Energy Sources, Fighting Cancer and Engaging Chemistry


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lignin polymer

Chemistry students have to grasp complex chemical structures during lecture – new teaching methods could help. This is an illustration of a lignin polymer – image courtesy of Steve Chmely of the National Renewable Energy Lab

The roads leading to new discoveries have paths that at times seem unrelated to everyday occurrences. However, the facts tell differently; chemists (and scientists in general) learn to be keen observers of their surroundings.

Being keen observers is half the battle for the keys to success in the lab—the other half is based upon asking and executing the proper questions. This path may take more than one generation of science until the discovery becomes practical to the society as a whole.

Hydrogen-Powered Cars: Another Look

Current climate phenomena seem to be spiraling in the direction of greater uncertainty and chaos. Although many are actively addressing the issue of climate change through personal choice, it remains an issue that will remain with us for many decades to come.

A path that can address the issue of climate change is the use of hydrogen as an alternative fuel for automobiles. Although progress has been painstaking and slow, recent advances point towards renewed vigor in the field.

Hydrogen fuels have been in the R&D phase for more than 35 years. One present advance appears in the ACS journal, Catalysis. Researchers have found a more efficient method to produce hydrogen gas from splitting the water molecule. Solar light drives the process that employs a novel molecular catalyst. (Catalysts push chemical reactions forward by making the process easier to complete.)

The process ultimately involves linking hydrogen fuel without utilizing heavy batteries.

Chemotherapy Utilizing Nanotechnology

A major problem of consternation in the public eye is the link between chemicals and cancer. Among the treatment methods for cancer is chemotherapy, a treatment doctors have used for decades. Although the trepidation associated with chemotherapy is justified, not all tumors are excised in the same manner.

In recent years, delivery methods for chemotherapy have changed—and the latest development employs nanotechnology. The ability to site-deliver needed medicines without damaging other organs has become tantamount to extending the life of the patient.

Researchers report in the journal, Chemical Research in Toxicology, that they can deliver nitric oxide to tumors via super-magnetized, chemically-treated iron oxide nano-particles without damage to organs. Nitric oxide is known to cause cell death and oxidation to most biological entities. Through the use of super-magnetized, chemically-treated nano-particles the nitric oxide can be directed to the tumor and the nano-particles.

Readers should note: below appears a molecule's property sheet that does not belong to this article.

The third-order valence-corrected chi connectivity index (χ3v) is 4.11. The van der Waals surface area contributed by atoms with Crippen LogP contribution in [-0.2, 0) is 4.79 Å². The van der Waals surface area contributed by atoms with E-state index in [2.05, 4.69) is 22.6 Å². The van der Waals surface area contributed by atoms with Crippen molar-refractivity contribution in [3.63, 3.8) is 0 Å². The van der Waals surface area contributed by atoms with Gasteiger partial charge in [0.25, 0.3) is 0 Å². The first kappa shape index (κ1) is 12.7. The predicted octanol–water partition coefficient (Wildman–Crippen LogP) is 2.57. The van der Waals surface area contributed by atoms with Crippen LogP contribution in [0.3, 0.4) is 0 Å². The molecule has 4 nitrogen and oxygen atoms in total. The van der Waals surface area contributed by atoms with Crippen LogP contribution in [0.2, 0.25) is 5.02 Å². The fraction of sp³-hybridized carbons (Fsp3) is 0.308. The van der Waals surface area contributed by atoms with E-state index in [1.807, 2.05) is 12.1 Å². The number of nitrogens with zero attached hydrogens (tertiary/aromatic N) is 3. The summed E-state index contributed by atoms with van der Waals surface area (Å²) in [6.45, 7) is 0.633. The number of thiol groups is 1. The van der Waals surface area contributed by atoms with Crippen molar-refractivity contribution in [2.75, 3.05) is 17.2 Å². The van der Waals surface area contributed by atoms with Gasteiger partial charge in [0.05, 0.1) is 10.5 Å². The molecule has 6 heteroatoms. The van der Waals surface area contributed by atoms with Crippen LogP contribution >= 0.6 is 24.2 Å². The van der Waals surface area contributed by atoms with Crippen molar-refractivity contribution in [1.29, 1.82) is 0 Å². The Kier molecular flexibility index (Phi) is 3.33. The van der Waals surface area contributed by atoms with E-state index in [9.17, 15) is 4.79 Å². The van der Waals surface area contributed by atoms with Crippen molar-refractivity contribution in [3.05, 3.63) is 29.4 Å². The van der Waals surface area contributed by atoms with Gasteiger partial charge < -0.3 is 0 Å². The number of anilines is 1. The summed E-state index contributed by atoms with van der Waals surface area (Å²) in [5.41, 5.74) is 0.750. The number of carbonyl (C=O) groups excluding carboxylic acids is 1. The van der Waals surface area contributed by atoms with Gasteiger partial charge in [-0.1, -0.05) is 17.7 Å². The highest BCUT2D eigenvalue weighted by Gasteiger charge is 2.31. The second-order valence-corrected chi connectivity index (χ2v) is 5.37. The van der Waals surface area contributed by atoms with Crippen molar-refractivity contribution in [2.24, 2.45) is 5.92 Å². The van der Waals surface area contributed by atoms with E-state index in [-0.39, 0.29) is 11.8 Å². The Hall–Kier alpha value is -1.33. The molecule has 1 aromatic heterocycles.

By chemically-treating the nano-particles, the iron-oxide particles become non-toxic to body systems, while still treating the tumors, according to researchers – the particles will ultimately be excreted. Although the method is in research-phase, it is a promising development in the treatment of cancerous tumors.

Chemical Simulations in the Learning and Teaching of Chemical Concepts

In the learning of chemistry and the sciences, the skill of discerning physical phenomena in the lecture hall proves to be a stumbling block for many. Many times students (unfortunately) attend lecture without adequate preparation.

Present efforts to assure that students can grasp the difficult chemical concepts have taken a different track by instructors at the University of Colorado, Boulder. Teams of instructors are utilizing a method of simulating chemical phenomena with computer technology—the method is interactive and asks the student to use their lap top during lecture. Similar to ‘clickers,’ the method helps the student to visualize difficult phenomena and it is being utilized in the laboratory setting as well.

As an adjunct to the traditional lab and lecture setting—the increased level of students passing their courses is welcomed by teacher and student alike.

Engaging Inquiry into the World of Chemical Phenomena

The themes of observation, and asking the right question are part of the scientific process— and they come into play when addressing concepts of change and progress. Utilizing modern and novel techniques in chemistry allows us to access our creative, analytical faculties.

Whether probing matter to understand the salient properties of change, or learning chemical properties, this amounts to a better understanding of the world around us.

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